Offering thaw, EU opens new chapter with Turkey

Offering thaw, EU opens new chapter with Turkey

Offering thaw, EU opens new chapter with Turkey

This file photo taken on June 20, 2007 shows a view of the Berlaymont building, the European Union Commission headquarters in Brussels, on the eve of a European Union summit. AFP PHOTO

The European Union agreed Oct. 22 to restart membership talks with Turkey next month, reviving Ankara’s long-stalled bid after a three-year break. The announcement received a cautious welcome from Turkey, with EU Minister Egemen Bağış saying it was important to open a new chapter but warning that “it takes more than one flower for it to be spring.”

EU European and foreign affairs ministers meeting in Luxembourg said the talks would resume in two weeks, with an inter-governmental conference to be held in Brussels on Nov. 5. The chapter on regional development - Chapter 22 - will be the 14th of 35 opened with Turkey.

The 28-nation bloc agreed to the resumption in principle in June, but then postponed talks in protest over the Turkish government’s crackdown on Gezi Park protesters.

EU Minister Bağış said the announcement represented a long delayed positive development. “Right after the release of the Progress Report we demanded from the EU to start the procedure for opening a new chapter. We will go to Brussels with Development Minister Cevdet Yılmaz in November and attend the ceremony marking the opening of the chapter,” Bağış said in an interview with private broadcaster NTV. “We see Nov. 5 as an important milestone, but it takes more than one flower for it to be spring,” he said.

“We want to see the determination from the EU of opening of different chapters. Prime Minister Recep Tayyip Erdoğan will have meetings with senior EU officials after Nov. 5. He is scheduled to visit Brussels in December or January,” he said.

EU enlargement commissioner Stefan Füle said the 28-member bloc’s accession talks with Turkey should be speeded up to help Ankara implement democratic reforms. “Recent developments in Turkey underline the importance of EU engagement and of the EU remaining the benchmark for reform in Turkey,” he added.

Earlier this month in the Progress Report, the European Commission praised recent judicial reforms in Turkey and the government’s recently announced “democratization package.” It accused the Turkish police, however, of using excessive force to quell protests in May and June, urging the government to strengthen oversight of the police and to press ahead with investigations into their conduct.

“Accession negotiations need to regain momentum, respecting the EU’s commitments and established conditionality,” Füle said in a statement. “I hope more chapters will follow.” Despite criticism from some that the bloc has grown too big too fast, he also hailed “the transformative power” of the enlargement process.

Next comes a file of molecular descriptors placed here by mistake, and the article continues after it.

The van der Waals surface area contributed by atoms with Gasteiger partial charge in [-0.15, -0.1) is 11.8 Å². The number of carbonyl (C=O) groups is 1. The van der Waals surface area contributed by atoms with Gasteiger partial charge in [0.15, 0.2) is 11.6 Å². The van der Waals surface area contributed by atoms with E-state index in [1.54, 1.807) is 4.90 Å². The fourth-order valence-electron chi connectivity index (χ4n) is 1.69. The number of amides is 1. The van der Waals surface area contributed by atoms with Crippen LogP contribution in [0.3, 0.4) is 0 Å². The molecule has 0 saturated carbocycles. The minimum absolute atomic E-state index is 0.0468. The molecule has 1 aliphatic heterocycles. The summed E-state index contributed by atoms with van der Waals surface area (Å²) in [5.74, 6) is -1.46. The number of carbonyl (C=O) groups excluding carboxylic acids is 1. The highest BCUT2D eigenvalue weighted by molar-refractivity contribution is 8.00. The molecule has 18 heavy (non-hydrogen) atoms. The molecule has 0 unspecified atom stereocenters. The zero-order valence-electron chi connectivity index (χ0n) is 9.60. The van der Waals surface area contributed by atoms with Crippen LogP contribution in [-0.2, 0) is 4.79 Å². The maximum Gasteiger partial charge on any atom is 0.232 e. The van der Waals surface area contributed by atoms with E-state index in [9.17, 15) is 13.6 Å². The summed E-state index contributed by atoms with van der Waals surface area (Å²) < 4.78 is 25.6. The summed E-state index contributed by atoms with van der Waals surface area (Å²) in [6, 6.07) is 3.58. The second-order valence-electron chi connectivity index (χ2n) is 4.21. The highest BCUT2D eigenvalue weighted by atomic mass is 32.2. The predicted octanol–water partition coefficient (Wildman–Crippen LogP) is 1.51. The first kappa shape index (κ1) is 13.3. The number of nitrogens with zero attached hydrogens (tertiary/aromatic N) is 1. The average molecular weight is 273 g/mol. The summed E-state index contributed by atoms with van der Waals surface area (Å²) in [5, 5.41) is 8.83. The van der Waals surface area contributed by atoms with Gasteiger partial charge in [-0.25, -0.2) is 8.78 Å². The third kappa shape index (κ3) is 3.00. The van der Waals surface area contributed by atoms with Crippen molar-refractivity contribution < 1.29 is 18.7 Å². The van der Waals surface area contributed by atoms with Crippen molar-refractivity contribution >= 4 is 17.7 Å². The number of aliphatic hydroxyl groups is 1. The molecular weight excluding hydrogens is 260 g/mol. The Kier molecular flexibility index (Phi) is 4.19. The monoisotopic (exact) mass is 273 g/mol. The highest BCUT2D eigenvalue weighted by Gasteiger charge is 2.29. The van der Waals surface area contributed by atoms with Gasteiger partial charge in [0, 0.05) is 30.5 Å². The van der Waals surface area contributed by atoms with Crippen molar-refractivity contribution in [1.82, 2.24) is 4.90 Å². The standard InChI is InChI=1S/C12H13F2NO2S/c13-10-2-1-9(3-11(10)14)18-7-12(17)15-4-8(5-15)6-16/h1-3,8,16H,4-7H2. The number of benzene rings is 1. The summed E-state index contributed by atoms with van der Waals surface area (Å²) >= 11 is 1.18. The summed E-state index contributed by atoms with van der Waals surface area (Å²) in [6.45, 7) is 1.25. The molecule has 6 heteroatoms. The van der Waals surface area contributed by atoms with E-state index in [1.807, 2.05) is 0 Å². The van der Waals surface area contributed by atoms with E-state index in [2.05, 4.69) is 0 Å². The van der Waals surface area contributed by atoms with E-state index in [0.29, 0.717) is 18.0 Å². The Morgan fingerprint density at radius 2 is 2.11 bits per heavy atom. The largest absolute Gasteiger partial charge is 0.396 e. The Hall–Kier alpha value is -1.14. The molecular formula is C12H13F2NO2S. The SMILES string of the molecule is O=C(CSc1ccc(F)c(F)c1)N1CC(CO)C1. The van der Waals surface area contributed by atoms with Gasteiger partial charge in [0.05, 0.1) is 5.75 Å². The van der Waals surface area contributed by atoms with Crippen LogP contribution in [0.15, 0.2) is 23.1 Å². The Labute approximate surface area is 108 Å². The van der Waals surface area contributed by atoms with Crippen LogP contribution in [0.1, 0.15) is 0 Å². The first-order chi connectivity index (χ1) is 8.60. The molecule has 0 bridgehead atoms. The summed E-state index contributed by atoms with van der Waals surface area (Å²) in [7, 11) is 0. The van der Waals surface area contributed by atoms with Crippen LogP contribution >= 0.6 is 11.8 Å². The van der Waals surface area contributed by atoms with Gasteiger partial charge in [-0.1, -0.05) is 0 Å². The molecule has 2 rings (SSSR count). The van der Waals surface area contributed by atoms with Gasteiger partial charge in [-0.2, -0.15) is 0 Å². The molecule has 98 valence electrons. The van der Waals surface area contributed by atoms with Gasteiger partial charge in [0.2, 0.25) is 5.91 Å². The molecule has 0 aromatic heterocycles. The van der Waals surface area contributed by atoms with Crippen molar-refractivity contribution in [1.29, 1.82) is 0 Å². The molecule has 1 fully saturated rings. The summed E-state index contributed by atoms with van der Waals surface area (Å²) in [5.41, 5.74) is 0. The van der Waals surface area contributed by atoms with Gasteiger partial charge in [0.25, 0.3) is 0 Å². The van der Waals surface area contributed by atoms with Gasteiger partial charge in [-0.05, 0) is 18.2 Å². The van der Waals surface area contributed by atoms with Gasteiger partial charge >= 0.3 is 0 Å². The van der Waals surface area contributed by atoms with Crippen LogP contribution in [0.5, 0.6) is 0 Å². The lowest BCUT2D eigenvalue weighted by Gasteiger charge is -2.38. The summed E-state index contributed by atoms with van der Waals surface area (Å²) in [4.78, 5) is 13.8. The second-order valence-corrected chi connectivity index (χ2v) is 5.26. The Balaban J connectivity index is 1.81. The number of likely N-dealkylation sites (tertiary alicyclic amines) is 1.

The commissioner is eager for talks to start soon with Turkey on two other chapters, one on fundamental freedoms and the other on the rule of law.

Minister Bağış also said Turkey was determined to open new chapters, notably Chapters 23-24. “Mr. Füle called on the EU to open Chapters 23-24 after the release of the report. We have always emphasized that these chapters should be opened. Criticisms toward Turkey, whether in reports or in bilateral meetings, are related to these chapters,” Bağış said. Chaper 23 covers judicial and fundamental rights and Chapter 24 covers justice, freedom and security.

Turkey began accession talks with the EU as far back as 2005, at the same time as Croatia, which this year became the bloc’s 28th member. But the talks have broken down because of Turkey’s long-standing territorial dispute with Cyprus, a member of the bloc since 2004, as well as opposition from major powers France and Germany.

Progress Report for EU

A country needs to successfully close negotiations on all 35 before joining the EU. So far Turkey has closed only one chapter - Chapter 25 - on science and research, while Greek Cyprus has blocked eight chapters because of Ankara’s refusal to open sea and air ports to the Greek Cyprus.

Meanwhile, Prime Minister Recep Tayyip Erdoğan said Oct.22 that the Progress Report had confirmed his government’s determination for reforms, while he also criticized the presence of “inaccurate assessments” within.

The prime minister suggested that it would be appropriate for the European Commission to draft “a Progress Report” for both the EU and the current member states. “Is preparing a Progress Report for Turkey the sole issue for Europe? The EU couldn’t display a stance in regards to what has happened in Syria and couldn’t even dare to call the military coup in Egypt a coup. We sincerely expect the EU to prepare its own progress report,” Erdoğan said in a speech delivered at a parliamentary group meeting of his Justice and Development Party (AKP).

His remarks on the progress report came a day after the top EU diplomat in Ankara acknowledged that implementation of fundamental rights could sometimes be problematic, even in some EU-member states.